Review of Selected Works of Janusz Korczak (Wibor Pizm)
I was fortunate to locate a copy of this extremely rare book; it is among my most prized possessions. My colleague Robert Oppenheimer, from the Janusz Korczak Association of Canada has made the complete text of this most important work available online.
Janusz Korczak was the pen name of Henryk Goldszmit, a man still very much admired in his native Poland, Israel, Germany, and the Netherlands but little known in North America. This is an extraordinary pity, as his philosophy of teaching and raising children are as important today as they were during the first half of the twentieth century, when Korczak put them in place. In North America, he is best remembered for his Ghetto Diary, which he composed while he was incarcerated in the Warsaw Ghetto during the Nazi German occupation of Poland and shortly before he led the orphans in his care to the transport that would take them all to Treblinka and certain death. Although he was offered many times the chance to escape the Ghetto, he refused, promising to stay with the children he cared for – “One does not abandon a child in need.” More has been written about Dr. Korczak elsewhere on the Internet; for a comprehensive biography, I heartily recommend Betty Jean Lifton’s excellent biography, “The King of Children.”
As poignant as Korczak’s final moments are, the Old Doctor (as he was sometimes known) is much more than a memorial, a statue. His work is a living philosophy, important reading for teachers, parents, and anyone else who cares for or about children. Sadly, precious little of this great man’s work is available in English. Aside from the “Ghetto Diary,” one can still find translations of his most famous children’s novel, “King Matt the First,” and “When I Am Little Again” and the “Child’s Right to Respect.” His most important work, How to Love a Child, is available in translation only in this volume and as a collection of quotations in two volumes by Sandra Joseph. This volume, therefore, is of immense historical significance to English-language readers. (Many of Korczak’s works have been translated into German, French, Dutch, and Hebrew.)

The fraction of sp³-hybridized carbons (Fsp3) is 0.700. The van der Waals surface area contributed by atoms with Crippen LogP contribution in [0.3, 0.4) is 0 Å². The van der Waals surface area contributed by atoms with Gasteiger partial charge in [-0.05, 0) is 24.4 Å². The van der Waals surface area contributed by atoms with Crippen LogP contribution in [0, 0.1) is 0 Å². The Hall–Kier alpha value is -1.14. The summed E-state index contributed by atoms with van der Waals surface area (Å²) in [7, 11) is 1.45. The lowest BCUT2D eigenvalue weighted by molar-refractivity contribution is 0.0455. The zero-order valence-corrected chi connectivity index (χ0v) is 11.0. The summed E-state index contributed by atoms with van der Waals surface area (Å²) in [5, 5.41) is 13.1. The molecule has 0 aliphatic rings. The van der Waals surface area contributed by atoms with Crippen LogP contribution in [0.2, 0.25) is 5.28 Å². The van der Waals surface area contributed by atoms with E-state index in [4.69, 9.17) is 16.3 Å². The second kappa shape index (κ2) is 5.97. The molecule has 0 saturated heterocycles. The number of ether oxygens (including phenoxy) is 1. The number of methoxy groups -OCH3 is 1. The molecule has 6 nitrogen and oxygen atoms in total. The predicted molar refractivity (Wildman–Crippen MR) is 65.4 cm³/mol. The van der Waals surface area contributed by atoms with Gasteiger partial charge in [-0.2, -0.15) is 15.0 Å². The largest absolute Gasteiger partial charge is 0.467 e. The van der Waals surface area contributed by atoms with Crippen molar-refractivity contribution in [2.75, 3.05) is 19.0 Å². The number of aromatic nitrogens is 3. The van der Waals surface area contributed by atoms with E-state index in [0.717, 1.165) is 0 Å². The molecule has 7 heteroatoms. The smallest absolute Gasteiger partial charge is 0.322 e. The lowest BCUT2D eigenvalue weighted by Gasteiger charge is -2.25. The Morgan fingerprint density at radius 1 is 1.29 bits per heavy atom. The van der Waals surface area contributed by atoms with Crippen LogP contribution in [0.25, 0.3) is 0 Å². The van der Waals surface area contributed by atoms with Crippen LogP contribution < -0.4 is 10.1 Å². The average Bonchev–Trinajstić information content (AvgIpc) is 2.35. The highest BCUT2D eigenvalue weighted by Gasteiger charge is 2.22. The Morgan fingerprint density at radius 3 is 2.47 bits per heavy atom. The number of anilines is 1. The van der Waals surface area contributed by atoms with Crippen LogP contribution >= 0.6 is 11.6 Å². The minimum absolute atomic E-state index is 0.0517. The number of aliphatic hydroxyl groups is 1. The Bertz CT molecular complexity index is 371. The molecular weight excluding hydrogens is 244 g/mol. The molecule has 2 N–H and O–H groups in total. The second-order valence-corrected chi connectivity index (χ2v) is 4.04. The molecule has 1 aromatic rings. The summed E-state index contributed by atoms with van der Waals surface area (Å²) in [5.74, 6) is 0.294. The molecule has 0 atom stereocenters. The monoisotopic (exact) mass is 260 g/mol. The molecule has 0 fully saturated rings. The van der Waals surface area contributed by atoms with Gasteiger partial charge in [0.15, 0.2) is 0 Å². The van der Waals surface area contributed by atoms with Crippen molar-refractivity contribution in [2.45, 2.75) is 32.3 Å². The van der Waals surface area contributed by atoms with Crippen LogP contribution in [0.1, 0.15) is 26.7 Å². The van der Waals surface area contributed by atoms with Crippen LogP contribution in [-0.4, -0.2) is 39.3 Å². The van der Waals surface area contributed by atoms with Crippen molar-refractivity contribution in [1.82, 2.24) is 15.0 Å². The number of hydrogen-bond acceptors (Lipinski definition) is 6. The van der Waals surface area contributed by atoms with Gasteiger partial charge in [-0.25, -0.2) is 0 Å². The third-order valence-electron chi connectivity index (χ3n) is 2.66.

Back in 1967, a University of California, Berkeley, professor named Martin Wolins realized this gap and arranged for this translation of Wybor Pism by Jerzy Bachrach. Included is a translated introduction by Igor Newerly, who worked with Korczak for many years. It is interesting to note that while other volumes on Korczak were published in 1978, on the centennial of his birth, this volume was issued on the 25th anniversary of his death at the hands of the Nazis. Unfortunately, this precious volume was printed in very limited numbers – colleagues of mine estimate about 500 to 600 copies, most of which are hidden in academic libraries. Therefore, I count myself as extremely fortunate to have located a copy on eBay. As an admirer of Janusz Korczak, it is my plan to collaborate with two other scholars to make these works available again.
In “How to Love a Child,” Korczak gives his best description of his pedagogical practices at his orphanage in Warsaw, including his famous Children’s Court, a system of peer review of infractions by children and staff that included ways for the offender to repair damage to the community. He also discusses his equally famous Summer Camps, which enabled inner-city children to experience the wonder of nature in a cooperative setting. In this work, as well as in “The Child’s Right” to Respect, Janusz Korczak discusses the importance of seeing everything from the perspective of the child, to listen to the child and respect him as a human being, not merely as a future adult.
The other essays are “Educational Factors,” “On the School Newspaper,” “The Special School,” “Forgive Me, Children,” and his “Memoirs.”
More than bronze statues, commemorative stamps, and medallions, Korczak’s writings are the foremost monument to this great and gentle man.